I’ve been having fun screwing with gender norms by wearing skirts. I am cismale, and straight. Mostly. And while men of all sorts (gladiators, monks, Irish dancers) have worn skirts for thousands of years, this culture has designated skirts as a clothing for women. My dip into transvestism probably has something to do with both gender and fashion. So too is the decision to grow out head hair. “Long hair is feminine,” says heteronormativity. We’ll rebut this soon, but my initial reaction is, “Excellent – this should be fun.”

Regarding the ‘meaning of gender,’ I find interesting the tension between gender roles as a social constructs, and the individual’s agency to perform the signs that determine their own gender. Think again to clothing. In modern terms, the clothes that we wear are signs that refer to an underlying meaning, most obvious that of socioeconomic status. There is a social meaning between signifier and signified. So too are certain gendered roles that one ‘puts on,’ expressing through action some type of truth about identity.

But if we think in post-modern terms, then the images and signifiers that one wears have no referents, and the way that one chooses to dress is an act of self-identification and self-production on the level of signifier to signifier. There is no unified or stable truth, and ambiguity reigns. At this point, to say I am male is empty of meaning. To quote Camus again, “Of whom and of what indeed can I say: ‘I know that!’ This heart within me I can feel, and I judge that it exists. There ends all my knowledge, and the rest is construction. For if I try to seize this self of which I feel sure, if I try to define and summarize it, it is nothing but water slipping through my fingers.” So what is the postmodern identity? I’m afraid I can’t answer that question at this time, though it’s a question on my mind.

Recognizing that within me there are competing and complementing aspects of both femininity and masculinity, I seek to find out how each of them express themselves. Recognize that like a table of contents and the word ‘natural’, these categorizations and labels are both useful and misleading.

feminine : masculine ::

baking dessert : baking bread

unicycling : running

dancing with hips : dancing with legs

washing dishes : walking Scamper

“Long Hair is Feminine”


Matsuda Shoda, actor

Let’s go back and add color and complexity to that statement, “Long hair is feminine.”

I read an essay titled “The Significance of Male Hair: Its Presence and Removal,” in which author Raj Singh inverts the dominant understanding of the femininity of long hair as it pertains to men. Some sharp prongs of his argument:

( 1 ) Demonstrated in its extreme in military regimes and prisons, and in its everydayness in employment expectations, the social expectation of men to cut their hair is a “token of submission” and reminder that “you are not a free person and cannot do as you please with your own body.”

( 2 ) Forcing or coercing men to cut their hair is emasculating. On the level of appearance, shaving has the effect of making a person look younger, “mimic[ing] the surface quality of the pre-pubertal face,” which may have the effect of changing the shaved man’s self-perception to that of a child. On the symbolic level, removing cranial hair has a clear meaning: castration.

( 3 ) To the extent that men are perceived as dominant, willful, and aggressive by nature (hence dysfunctional as a potential employee), the clipping of hair demonstrates “the best of both genders in that…he communicates to the employer that he intends to be as docile and obedient as would a female be presumed to be.”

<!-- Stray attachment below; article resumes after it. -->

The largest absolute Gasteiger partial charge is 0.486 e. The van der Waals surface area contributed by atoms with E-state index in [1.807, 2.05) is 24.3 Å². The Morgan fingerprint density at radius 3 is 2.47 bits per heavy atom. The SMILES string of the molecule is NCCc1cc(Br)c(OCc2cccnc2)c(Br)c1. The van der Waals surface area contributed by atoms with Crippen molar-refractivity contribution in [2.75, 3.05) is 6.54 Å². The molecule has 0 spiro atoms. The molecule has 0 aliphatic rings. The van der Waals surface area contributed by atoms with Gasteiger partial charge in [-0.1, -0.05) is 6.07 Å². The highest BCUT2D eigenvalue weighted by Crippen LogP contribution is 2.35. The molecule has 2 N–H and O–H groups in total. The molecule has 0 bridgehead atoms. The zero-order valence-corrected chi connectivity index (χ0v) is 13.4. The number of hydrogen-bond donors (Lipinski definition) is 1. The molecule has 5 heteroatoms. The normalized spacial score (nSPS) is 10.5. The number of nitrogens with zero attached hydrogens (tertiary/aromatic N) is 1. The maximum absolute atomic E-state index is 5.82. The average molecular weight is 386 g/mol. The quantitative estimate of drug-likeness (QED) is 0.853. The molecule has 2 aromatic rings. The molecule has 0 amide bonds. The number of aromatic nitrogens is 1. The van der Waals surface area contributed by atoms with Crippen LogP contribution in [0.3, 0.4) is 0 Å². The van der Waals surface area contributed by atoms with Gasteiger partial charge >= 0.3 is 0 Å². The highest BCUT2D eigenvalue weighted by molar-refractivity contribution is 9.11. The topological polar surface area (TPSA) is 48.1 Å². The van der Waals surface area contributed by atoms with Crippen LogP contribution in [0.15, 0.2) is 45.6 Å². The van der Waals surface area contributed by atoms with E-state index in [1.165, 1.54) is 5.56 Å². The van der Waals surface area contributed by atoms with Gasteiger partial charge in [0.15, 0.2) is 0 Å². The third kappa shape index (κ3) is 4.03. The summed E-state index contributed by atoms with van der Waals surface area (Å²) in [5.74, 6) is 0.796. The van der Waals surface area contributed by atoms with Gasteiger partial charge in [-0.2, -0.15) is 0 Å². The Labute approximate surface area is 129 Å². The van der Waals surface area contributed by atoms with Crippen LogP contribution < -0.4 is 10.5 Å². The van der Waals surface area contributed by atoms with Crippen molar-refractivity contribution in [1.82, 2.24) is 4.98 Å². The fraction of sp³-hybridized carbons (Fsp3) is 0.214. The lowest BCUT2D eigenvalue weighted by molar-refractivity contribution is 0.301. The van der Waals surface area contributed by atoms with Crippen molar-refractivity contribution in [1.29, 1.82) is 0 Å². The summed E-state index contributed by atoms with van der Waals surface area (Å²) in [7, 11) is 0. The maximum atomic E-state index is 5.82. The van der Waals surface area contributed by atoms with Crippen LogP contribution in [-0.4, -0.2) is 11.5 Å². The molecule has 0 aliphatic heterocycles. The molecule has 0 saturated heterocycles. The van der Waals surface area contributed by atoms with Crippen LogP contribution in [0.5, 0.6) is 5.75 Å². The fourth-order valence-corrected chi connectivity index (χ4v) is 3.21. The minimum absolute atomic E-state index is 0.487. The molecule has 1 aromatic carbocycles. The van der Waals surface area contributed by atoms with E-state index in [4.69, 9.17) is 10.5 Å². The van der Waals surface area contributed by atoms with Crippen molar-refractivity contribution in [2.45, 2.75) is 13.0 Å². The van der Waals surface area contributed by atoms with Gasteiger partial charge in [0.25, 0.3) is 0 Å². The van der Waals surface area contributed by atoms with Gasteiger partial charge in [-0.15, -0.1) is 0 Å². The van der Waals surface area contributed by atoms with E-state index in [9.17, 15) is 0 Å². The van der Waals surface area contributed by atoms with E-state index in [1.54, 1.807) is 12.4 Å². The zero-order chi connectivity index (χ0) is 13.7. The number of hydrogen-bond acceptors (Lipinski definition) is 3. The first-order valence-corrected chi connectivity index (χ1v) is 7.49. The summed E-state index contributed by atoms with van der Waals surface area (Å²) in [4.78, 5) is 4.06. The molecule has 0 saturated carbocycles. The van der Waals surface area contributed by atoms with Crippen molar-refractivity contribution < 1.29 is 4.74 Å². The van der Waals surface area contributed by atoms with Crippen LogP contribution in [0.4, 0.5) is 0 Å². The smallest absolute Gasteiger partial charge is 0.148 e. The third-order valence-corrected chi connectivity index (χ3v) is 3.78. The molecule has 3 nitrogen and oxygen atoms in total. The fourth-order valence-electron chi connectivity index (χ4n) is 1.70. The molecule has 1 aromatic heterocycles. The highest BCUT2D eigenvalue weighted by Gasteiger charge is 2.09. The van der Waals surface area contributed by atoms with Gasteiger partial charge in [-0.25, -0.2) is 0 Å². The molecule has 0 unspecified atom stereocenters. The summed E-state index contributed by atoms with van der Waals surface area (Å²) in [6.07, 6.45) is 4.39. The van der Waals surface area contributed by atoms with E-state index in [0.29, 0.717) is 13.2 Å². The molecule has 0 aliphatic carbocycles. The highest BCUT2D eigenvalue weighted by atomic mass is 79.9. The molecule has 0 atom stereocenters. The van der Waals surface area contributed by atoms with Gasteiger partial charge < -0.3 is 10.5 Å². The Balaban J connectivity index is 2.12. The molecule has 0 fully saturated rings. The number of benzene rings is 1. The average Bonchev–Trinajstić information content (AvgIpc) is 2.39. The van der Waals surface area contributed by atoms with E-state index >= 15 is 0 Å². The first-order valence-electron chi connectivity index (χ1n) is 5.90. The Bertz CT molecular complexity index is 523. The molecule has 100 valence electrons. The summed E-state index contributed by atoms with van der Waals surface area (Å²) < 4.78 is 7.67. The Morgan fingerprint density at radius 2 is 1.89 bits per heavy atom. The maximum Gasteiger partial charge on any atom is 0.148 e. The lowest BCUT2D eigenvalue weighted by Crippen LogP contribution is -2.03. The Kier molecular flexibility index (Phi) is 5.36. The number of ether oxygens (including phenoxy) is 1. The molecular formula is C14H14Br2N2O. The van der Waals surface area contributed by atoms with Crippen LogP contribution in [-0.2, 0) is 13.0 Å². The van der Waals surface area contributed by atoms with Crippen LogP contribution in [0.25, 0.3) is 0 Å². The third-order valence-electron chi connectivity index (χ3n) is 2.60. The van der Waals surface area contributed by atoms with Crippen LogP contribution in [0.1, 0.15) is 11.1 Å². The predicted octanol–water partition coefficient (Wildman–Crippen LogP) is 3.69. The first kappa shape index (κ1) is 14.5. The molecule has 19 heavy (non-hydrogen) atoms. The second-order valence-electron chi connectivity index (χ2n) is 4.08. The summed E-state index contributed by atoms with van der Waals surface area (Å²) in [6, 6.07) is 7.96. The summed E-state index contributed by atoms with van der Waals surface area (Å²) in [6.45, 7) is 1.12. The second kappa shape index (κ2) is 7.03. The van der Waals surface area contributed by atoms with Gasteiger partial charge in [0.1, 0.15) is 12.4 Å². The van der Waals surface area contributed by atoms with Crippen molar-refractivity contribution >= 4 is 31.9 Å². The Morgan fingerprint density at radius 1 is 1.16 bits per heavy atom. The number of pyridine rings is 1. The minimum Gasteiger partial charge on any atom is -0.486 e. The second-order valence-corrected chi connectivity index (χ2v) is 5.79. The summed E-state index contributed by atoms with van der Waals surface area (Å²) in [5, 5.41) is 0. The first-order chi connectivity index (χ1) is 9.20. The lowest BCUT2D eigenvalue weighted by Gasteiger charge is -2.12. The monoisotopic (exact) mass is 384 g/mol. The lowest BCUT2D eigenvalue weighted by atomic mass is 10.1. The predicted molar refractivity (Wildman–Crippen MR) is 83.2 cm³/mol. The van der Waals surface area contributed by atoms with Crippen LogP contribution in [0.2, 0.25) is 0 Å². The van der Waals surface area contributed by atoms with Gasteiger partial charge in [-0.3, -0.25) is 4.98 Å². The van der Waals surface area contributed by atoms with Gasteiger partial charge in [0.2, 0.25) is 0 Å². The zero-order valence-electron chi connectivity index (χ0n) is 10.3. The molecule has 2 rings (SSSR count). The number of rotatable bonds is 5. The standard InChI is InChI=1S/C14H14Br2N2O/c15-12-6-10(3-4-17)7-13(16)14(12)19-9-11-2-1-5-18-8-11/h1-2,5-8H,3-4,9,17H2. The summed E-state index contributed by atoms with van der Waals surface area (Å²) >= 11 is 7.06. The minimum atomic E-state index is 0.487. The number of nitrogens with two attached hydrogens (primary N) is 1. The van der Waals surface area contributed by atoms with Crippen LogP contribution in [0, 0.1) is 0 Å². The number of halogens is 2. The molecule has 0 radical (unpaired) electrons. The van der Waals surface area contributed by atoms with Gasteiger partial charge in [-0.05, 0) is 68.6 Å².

Another interesting thing that Singh analyzes are the linguistic biases that we have against cranial hair, which reveal certain assumptions about our modes of thinking. The very phrase “clean shaven” creates the oppositional “dirty bearded,” and if one is “clean cut,” then the implication is clear that one who does not shave is unclean. Another interesting one is the phrase “grow a beard”:

Do we say that a man can make an affirmative decision to “grow a beard,” much as the expert, dedicated horticulturist can grow petunias in the desert? Or do we say that male facial hair growth is the default category and acknowledge that men can only become and remain bare faced when they “scrape off their faces with a piece of steel” on a daily basis?

Singh concludes by placing cranial shaving on a similar level of cultural rituals such as breast enhancement, liposuction, and genital mutilation. He argues that men who let their hair free are “relatively masterful of their own lives and valued as such,” recapturing their manhood and their personal autonomy.

I wasn’t expecting this argument. To be honest, I see pictures of men with long hair looking like women, and relish that prospect for myself*. But I am fond of these associations, and the tension between a feminine, physical appearance and masculine, symbolic demonstration is one that I’m pleased with.

I’m at two months without a cut. I’d normally be getting a haircut in a week or two, which means that I’m about to enter the awkward stage. I’ll look silly, but I see then I see the pony-tailed men at retail stores and the gym, and look forward to each day of growth.


This is gorgeous. Chiang again.

— — —

*Not of small import is the Asian racial identity of these models as well as myself. The discussion of intersectionality as pertains to sex and race deserves note. In the essay Looking For My Penis (1991), artist and postcolonial theorist Richard Fung investigates dominant (white) cultural representations of Asian sexuality. In these representations, while Asian women are fetishized

Asian men, however—at least since Sessue Hayakawa, who made a Hollywood career in the 1920s of representing the Asian man as sexual threat —have been consigned to one of two categories: the egghead/wimp, or—in what may be analogous to the lotus blossom-dragon lady dichotomy—the kung fu master/ninja/samurai. He is sometimes dangerous, sometimes friendly, but almost always characterized by a desexualized Zen asceticism. So whereas, as Fanon tells us, ‘the Negro is eclipsed. He is turned into a penis. He is a penis,’ the Asian man is defined by a striking absence down there.

All Asian men who have ever been the victim of a small-penis joke should immediately understand how culture has made its mark upon their sexuality. I conjecture that a substantial portion of sexual frustration and anxiety in Asian-American males today can be attributed to these dominant understandings.

Further Reading

“Are Subcultures Conformist or Libertine?” An essay about postmodernism, hipsters, and appearance.

“Jean Baudrillard” An encyclopedia article about Baudrillard’s understanding of dress and fashion, and how their meanings have changed as pre-modern, modern, and postmodern societies have developed. 


Asian Guys with Long Hair.

Butler, Judith. Gender Trouble. 1990.

Fung, Richard. Looking For My Penis. 1991.

Singh, Raj. The significance of male hair: its presence and removal. 1997.